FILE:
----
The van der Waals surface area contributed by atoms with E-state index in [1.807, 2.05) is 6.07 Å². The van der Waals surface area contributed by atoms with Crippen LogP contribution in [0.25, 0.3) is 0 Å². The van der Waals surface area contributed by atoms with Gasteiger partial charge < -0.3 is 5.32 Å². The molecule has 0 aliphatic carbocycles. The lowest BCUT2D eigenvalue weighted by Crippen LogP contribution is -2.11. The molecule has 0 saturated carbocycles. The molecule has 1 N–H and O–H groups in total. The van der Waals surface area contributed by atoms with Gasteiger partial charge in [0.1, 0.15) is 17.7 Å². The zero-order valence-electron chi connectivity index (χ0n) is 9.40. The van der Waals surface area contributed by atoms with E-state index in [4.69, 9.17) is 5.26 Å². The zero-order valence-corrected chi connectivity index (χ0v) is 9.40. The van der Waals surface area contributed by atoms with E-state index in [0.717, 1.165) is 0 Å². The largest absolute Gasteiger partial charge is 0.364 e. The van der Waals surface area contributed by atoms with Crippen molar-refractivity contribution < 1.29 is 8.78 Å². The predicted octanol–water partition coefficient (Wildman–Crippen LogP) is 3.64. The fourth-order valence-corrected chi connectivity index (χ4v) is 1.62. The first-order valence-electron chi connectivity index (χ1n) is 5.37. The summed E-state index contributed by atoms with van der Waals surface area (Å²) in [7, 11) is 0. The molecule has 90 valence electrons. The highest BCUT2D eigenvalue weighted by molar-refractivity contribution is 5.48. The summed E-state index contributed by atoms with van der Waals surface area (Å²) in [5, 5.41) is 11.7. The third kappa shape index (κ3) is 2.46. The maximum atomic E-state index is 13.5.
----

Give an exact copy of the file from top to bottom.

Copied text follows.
The van der Waals surface area contributed by atoms with E-state index in [1.807, 2.05) is 6.07 Å². The van der Waals surface area contributed by atoms with Crippen LogP contribution in [0.25, 0.3) is 0 Å². The van der Waals surface area contributed by atoms with Gasteiger partial charge < -0.3 is 5.32 Å². The molecule has 0 aliphatic carbocycles. The lowest BCUT2D eigenvalue weighted by Crippen LogP contribution is -2.11. The molecule has 0 saturated carbocycles. The molecule has 1 N–H and O–H groups in total. The van der Waals surface area contributed by atoms with Gasteiger partial charge in [0.1, 0.15) is 17.7 Å². The zero-order valence-electron chi connectivity index (χ0n) is 9.40. The van der Waals surface area contributed by atoms with E-state index in [4.69, 9.17) is 5.26 Å². The zero-order valence-corrected chi connectivity index (χ0v) is 9.40. The van der Waals surface area contributed by atoms with E-state index in [0.717, 1.165) is 0 Å². The largest absolute Gasteiger partial charge is 0.364 e. The van der Waals surface area contributed by atoms with Crippen molar-refractivity contribution < 1.29 is 8.78 Å². The predicted octanol–water partition coefficient (Wildman–Crippen LogP) is 3.64. The fourth-order valence-corrected chi connectivity index (χ4v) is 1.62. The first-order valence-electron chi connectivity index (χ1n) is 5.37. The summed E-state index contributed by atoms with van der Waals surface area (Å²) in [7, 11) is 0. The molecule has 90 valence electrons. The highest BCUT2D eigenvalue weighted by molar-refractivity contribution is 5.48. The summed E-state index contributed by atoms with van der Waals surface area (Å²) in [5, 5.41) is 11.7. The third kappa shape index (κ3) is 2.46. The maximum atomic E-state index is 13.5.